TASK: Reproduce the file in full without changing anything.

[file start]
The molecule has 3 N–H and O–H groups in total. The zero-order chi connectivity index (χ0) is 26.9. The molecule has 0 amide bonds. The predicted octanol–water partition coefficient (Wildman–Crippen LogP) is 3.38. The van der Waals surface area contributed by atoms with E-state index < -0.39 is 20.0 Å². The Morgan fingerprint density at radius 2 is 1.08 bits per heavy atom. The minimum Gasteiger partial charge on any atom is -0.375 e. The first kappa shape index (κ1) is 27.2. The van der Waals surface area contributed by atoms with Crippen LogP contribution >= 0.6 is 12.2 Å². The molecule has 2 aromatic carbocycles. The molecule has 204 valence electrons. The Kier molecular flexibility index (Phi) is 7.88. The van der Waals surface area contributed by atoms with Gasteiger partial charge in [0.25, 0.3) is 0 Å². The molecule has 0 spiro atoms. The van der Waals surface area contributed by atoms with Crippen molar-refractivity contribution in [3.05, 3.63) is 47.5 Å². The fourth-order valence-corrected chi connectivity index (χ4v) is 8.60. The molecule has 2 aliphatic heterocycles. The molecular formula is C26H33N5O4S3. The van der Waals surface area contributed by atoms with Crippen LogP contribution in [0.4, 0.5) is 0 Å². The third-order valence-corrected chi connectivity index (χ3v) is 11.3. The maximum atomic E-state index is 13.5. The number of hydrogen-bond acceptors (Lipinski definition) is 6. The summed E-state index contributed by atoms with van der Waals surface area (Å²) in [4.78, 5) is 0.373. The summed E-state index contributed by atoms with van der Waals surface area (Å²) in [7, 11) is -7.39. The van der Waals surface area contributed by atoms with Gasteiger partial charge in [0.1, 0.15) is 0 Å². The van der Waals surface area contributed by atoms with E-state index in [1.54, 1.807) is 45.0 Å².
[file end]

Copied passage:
The molecule has 3 N–H and O–H groups in total. The zero-order chi connectivity index (χ0) is 26.9. The molecule has 0 amide bonds. The predicted octanol–water partition coefficient (Wildman–Crippen LogP) is 3.38. The van der Waals surface area contributed by atoms with E-state index < -0.39 is 20.0 Å². The Morgan fingerprint density at radius 2 is 1.08 bits per heavy atom. The minimum Gasteiger partial charge on any atom is -0.375 e. The first kappa shape index (κ1) is 27.2. The van der Waals surface area contributed by atoms with Crippen LogP contribution >= 0.6 is 12.2 Å². The molecule has 2 aromatic carbocycles. The molecule has 204 valence electrons. The Kier molecular flexibility index (Phi) is 7.88. The van der Waals surface area contributed by atoms with Gasteiger partial charge in [0.25, 0.3) is 0 Å². The molecule has 0 spiro atoms. The van der Waals surface area contributed by atoms with Crippen molar-refractivity contribution in [3.05, 3.63) is 47.5 Å². The fourth-order valence-corrected chi connectivity index (χ4v) is 8.60. The molecule has 2 aliphatic heterocycles. The molecular formula is C26H33N5O4S3. The van der Waals surface area contributed by atoms with Crippen LogP contribution in [0.4, 0.5) is 0 Å². The third-order valence-corrected chi connectivity index (χ3v) is 11.3. The maximum atomic E-state index is 13.5. The number of hydrogen-bond acceptors (Lipinski definition) is 6. The summed E-state index contributed by atoms with van der Waals surface area (Å²) in [4.78, 5) is 0.373. The summed E-state index contributed by atoms with van der Waals surface area (Å²) in [7, 11) is -7.39. The van der Waals surface area contributed by atoms with Gasteiger partial charge in [0.1, 0.15) is 0 Å². The van der Waals surface area contributed by atoms with E-state index in [1.54, 1.807) is 45.0 Å².